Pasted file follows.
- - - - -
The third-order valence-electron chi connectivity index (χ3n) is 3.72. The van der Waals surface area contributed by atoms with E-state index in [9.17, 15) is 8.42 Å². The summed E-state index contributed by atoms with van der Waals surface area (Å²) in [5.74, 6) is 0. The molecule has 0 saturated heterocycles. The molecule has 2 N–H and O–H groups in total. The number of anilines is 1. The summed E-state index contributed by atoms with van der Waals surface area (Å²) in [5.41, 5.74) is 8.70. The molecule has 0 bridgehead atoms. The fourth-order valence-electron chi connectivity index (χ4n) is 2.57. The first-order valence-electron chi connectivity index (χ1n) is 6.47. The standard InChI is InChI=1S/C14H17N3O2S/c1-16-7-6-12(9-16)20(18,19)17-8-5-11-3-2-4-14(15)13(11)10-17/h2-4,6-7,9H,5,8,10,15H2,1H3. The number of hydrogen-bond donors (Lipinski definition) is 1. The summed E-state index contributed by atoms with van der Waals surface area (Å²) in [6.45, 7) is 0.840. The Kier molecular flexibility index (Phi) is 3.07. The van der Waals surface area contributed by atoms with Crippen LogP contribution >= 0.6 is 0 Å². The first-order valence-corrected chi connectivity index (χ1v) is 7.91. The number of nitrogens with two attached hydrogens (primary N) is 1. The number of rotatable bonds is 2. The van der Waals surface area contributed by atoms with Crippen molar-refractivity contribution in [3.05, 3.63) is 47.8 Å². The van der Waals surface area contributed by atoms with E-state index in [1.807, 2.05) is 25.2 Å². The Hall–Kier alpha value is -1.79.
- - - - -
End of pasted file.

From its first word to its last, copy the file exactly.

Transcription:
The third-order valence-electron chi connectivity index (χ3n) is 3.72. The van der Waals surface area contributed by atoms with E-state index in [9.17, 15) is 8.42 Å². The summed E-state index contributed by atoms with van der Waals surface area (Å²) in [5.74, 6) is 0. The molecule has 0 saturated heterocycles. The molecule has 2 N–H and O–H groups in total. The number of anilines is 1. The summed E-state index contributed by atoms with van der Waals surface area (Å²) in [5.41, 5.74) is 8.70. The molecule has 0 bridgehead atoms. The fourth-order valence-electron chi connectivity index (χ4n) is 2.57. The first-order valence-electron chi connectivity index (χ1n) is 6.47. The standard InChI is InChI=1S/C14H17N3O2S/c1-16-7-6-12(9-16)20(18,19)17-8-5-11-3-2-4-14(15)13(11)10-17/h2-4,6-7,9H,5,8,10,15H2,1H3. The number of hydrogen-bond donors (Lipinski definition) is 1. The summed E-state index contributed by atoms with van der Waals surface area (Å²) in [6.45, 7) is 0.840. The Kier molecular flexibility index (Phi) is 3.07. The van der Waals surface area contributed by atoms with Crippen LogP contribution >= 0.6 is 0 Å². The first-order valence-corrected chi connectivity index (χ1v) is 7.91. The number of nitrogens with two attached hydrogens (primary N) is 1. The number of rotatable bonds is 2. The van der Waals surface area contributed by atoms with Crippen molar-refractivity contribution in [3.05, 3.63) is 47.8 Å². The van der Waals surface area contributed by atoms with E-state index in [1.807, 2.05) is 25.2 Å². The Hall–Kier alpha value is -1.79.